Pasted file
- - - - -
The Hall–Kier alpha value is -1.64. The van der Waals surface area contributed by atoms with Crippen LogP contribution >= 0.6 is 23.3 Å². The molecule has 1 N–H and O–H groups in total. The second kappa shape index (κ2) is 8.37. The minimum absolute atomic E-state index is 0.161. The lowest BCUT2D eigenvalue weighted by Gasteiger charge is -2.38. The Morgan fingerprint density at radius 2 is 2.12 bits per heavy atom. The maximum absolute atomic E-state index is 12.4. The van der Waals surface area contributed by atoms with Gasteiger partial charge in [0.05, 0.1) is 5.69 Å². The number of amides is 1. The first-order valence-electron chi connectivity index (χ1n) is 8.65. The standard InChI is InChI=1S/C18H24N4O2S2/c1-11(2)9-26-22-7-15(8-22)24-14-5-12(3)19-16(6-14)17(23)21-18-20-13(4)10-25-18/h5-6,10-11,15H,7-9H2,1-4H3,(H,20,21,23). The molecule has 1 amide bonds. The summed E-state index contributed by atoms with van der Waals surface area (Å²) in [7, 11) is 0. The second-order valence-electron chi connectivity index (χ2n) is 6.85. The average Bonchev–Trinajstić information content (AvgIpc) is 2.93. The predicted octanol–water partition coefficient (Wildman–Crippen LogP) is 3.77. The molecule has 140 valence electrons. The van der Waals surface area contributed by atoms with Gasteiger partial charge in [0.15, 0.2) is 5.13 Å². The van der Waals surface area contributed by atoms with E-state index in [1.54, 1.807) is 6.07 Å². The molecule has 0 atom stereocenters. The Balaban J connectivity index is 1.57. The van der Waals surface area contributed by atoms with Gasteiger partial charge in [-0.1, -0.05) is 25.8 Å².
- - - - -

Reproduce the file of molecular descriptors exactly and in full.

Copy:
The Hall–Kier alpha value is -1.64. The van der Waals surface area contributed by atoms with Crippen LogP contribution >= 0.6 is 23.3 Å². The molecule has 1 N–H and O–H groups in total. The second kappa shape index (κ2) is 8.37. The minimum absolute atomic E-state index is 0.161. The lowest BCUT2D eigenvalue weighted by Gasteiger charge is -2.38. The Morgan fingerprint density at radius 2 is 2.12 bits per heavy atom. The maximum absolute atomic E-state index is 12.4. The van der Waals surface area contributed by atoms with Gasteiger partial charge in [0.05, 0.1) is 5.69 Å². The number of amides is 1. The first-order valence-electron chi connectivity index (χ1n) is 8.65. The standard InChI is InChI=1S/C18H24N4O2S2/c1-11(2)9-26-22-7-15(8-22)24-14-5-12(3)19-16(6-14)17(23)21-18-20-13(4)10-25-18/h5-6,10-11,15H,7-9H2,1-4H3,(H,20,21,23). The molecule has 1 amide bonds. The summed E-state index contributed by atoms with van der Waals surface area (Å²) in [7, 11) is 0. The second-order valence-electron chi connectivity index (χ2n) is 6.85. The average Bonchev–Trinajstić information content (AvgIpc) is 2.93. The predicted octanol–water partition coefficient (Wildman–Crippen LogP) is 3.77. The molecule has 140 valence electrons. The van der Waals surface area contributed by atoms with Gasteiger partial charge in [0.15, 0.2) is 5.13 Å². The van der Waals surface area contributed by atoms with E-state index in [1.54, 1.807) is 6.07 Å². The molecule has 0 atom stereocenters. The Balaban J connectivity index is 1.57. The van der Waals surface area contributed by atoms with Gasteiger partial charge in [-0.1, -0.05) is 25.8 Å².